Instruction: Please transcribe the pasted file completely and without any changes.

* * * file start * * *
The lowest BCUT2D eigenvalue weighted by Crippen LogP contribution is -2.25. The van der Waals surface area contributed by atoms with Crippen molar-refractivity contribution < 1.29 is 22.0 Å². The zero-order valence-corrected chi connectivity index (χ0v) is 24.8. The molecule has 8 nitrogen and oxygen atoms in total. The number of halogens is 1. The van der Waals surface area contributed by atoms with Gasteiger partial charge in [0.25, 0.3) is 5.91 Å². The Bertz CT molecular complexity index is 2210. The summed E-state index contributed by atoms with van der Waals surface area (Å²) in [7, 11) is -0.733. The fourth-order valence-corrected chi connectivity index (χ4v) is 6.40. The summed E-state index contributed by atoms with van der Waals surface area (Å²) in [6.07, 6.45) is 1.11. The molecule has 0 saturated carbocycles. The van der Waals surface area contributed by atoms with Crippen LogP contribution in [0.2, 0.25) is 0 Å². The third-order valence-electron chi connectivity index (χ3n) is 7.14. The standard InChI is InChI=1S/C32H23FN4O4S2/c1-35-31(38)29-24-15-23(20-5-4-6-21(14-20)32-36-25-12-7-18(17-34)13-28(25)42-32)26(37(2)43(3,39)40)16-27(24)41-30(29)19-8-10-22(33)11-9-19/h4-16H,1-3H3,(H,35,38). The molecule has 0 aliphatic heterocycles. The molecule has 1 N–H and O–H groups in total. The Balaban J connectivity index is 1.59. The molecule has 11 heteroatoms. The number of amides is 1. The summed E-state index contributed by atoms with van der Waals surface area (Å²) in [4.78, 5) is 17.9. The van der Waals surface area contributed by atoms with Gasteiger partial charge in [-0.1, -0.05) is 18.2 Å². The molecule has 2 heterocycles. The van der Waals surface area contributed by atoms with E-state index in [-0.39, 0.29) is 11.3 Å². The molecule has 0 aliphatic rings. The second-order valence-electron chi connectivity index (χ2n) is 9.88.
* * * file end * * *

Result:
The lowest BCUT2D eigenvalue weighted by Crippen LogP contribution is -2.25. The van der Waals surface area contributed by atoms with Crippen molar-refractivity contribution < 1.29 is 22.0 Å². The zero-order valence-corrected chi connectivity index (χ0v) is 24.8. The molecule has 8 nitrogen and oxygen atoms in total. The number of halogens is 1. The van der Waals surface area contributed by atoms with Gasteiger partial charge in [0.25, 0.3) is 5.91 Å². The Bertz CT molecular complexity index is 2210. The summed E-state index contributed by atoms with van der Waals surface area (Å²) in [7, 11) is -0.733. The fourth-order valence-corrected chi connectivity index (χ4v) is 6.40. The summed E-state index contributed by atoms with van der Waals surface area (Å²) in [6.07, 6.45) is 1.11. The molecule has 0 saturated carbocycles. The van der Waals surface area contributed by atoms with Crippen LogP contribution in [0.2, 0.25) is 0 Å². The third-order valence-electron chi connectivity index (χ3n) is 7.14. The standard InChI is InChI=1S/C32H23FN4O4S2/c1-35-31(38)29-24-15-23(20-5-4-6-21(14-20)32-36-25-12-7-18(17-34)13-28(25)42-32)26(37(2)43(3,39)40)16-27(24)41-30(29)19-8-10-22(33)11-9-19/h4-16H,1-3H3,(H,35,38). The molecule has 0 aliphatic heterocycles. The molecule has 1 N–H and O–H groups in total. The Balaban J connectivity index is 1.59. The molecule has 11 heteroatoms. The number of amides is 1. The summed E-state index contributed by atoms with van der Waals surface area (Å²) in [4.78, 5) is 17.9. The van der Waals surface area contributed by atoms with Gasteiger partial charge in [-0.1, -0.05) is 18.2 Å². The molecule has 2 heterocycles. The van der Waals surface area contributed by atoms with E-state index in [-0.39, 0.29) is 11.3 Å². The molecule has 0 aliphatic rings. The second-order valence-electron chi connectivity index (χ2n) is 9.88.